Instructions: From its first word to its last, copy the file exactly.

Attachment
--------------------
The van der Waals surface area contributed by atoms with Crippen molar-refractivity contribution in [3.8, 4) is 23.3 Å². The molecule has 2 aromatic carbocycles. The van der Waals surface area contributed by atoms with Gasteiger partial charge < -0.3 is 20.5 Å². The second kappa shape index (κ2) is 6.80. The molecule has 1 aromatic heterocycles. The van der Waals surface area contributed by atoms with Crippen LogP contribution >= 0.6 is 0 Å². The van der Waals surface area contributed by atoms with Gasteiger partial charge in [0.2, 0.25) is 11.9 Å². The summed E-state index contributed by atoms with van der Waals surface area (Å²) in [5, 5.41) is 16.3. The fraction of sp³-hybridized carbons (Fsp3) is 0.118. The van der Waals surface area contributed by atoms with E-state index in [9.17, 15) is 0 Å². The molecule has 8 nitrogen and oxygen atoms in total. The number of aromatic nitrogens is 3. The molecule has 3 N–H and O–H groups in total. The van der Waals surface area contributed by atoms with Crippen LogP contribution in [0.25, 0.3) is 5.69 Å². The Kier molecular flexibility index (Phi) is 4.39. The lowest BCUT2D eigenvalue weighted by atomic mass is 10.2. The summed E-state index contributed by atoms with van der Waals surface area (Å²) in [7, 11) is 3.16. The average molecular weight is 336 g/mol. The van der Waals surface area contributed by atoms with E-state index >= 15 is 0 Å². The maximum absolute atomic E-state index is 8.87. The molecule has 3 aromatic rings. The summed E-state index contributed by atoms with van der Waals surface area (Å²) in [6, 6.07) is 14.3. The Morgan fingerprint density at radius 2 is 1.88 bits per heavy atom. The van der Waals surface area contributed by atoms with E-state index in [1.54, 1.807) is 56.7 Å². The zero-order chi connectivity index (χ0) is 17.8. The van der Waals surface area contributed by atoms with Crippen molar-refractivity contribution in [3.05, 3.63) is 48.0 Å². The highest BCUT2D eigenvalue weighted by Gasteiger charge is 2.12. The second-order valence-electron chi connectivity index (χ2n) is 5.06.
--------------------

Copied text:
The van der Waals surface area contributed by atoms with Crippen molar-refractivity contribution in [3.8, 4) is 23.3 Å². The molecule has 2 aromatic carbocycles. The van der Waals surface area contributed by atoms with Gasteiger partial charge < -0.3 is 20.5 Å². The second kappa shape index (κ2) is 6.80. The molecule has 1 aromatic heterocycles. The van der Waals surface area contributed by atoms with Crippen LogP contribution >= 0.6 is 0 Å². The van der Waals surface area contributed by atoms with Gasteiger partial charge in [0.2, 0.25) is 11.9 Å². The summed E-state index contributed by atoms with van der Waals surface area (Å²) in [5, 5.41) is 16.3. The fraction of sp³-hybridized carbons (Fsp3) is 0.118. The van der Waals surface area contributed by atoms with E-state index in [9.17, 15) is 0 Å². The molecule has 8 nitrogen and oxygen atoms in total. The number of aromatic nitrogens is 3. The molecule has 3 N–H and O–H groups in total. The van der Waals surface area contributed by atoms with Crippen LogP contribution in [0.25, 0.3) is 5.69 Å². The Kier molecular flexibility index (Phi) is 4.39. The lowest BCUT2D eigenvalue weighted by atomic mass is 10.2. The summed E-state index contributed by atoms with van der Waals surface area (Å²) in [7, 11) is 3.16. The average molecular weight is 336 g/mol. The van der Waals surface area contributed by atoms with E-state index >= 15 is 0 Å². The maximum absolute atomic E-state index is 8.87. The molecule has 3 aromatic rings. The summed E-state index contributed by atoms with van der Waals surface area (Å²) in [6, 6.07) is 14.3. The Morgan fingerprint density at radius 2 is 1.88 bits per heavy atom. The van der Waals surface area contributed by atoms with E-state index in [1.54, 1.807) is 56.7 Å². The zero-order chi connectivity index (χ0) is 17.8. The van der Waals surface area contributed by atoms with Crippen molar-refractivity contribution in [3.05, 3.63) is 48.0 Å². The highest BCUT2D eigenvalue weighted by Gasteiger charge is 2.12. The second-order valence-electron chi connectivity index (χ2n) is 5.06.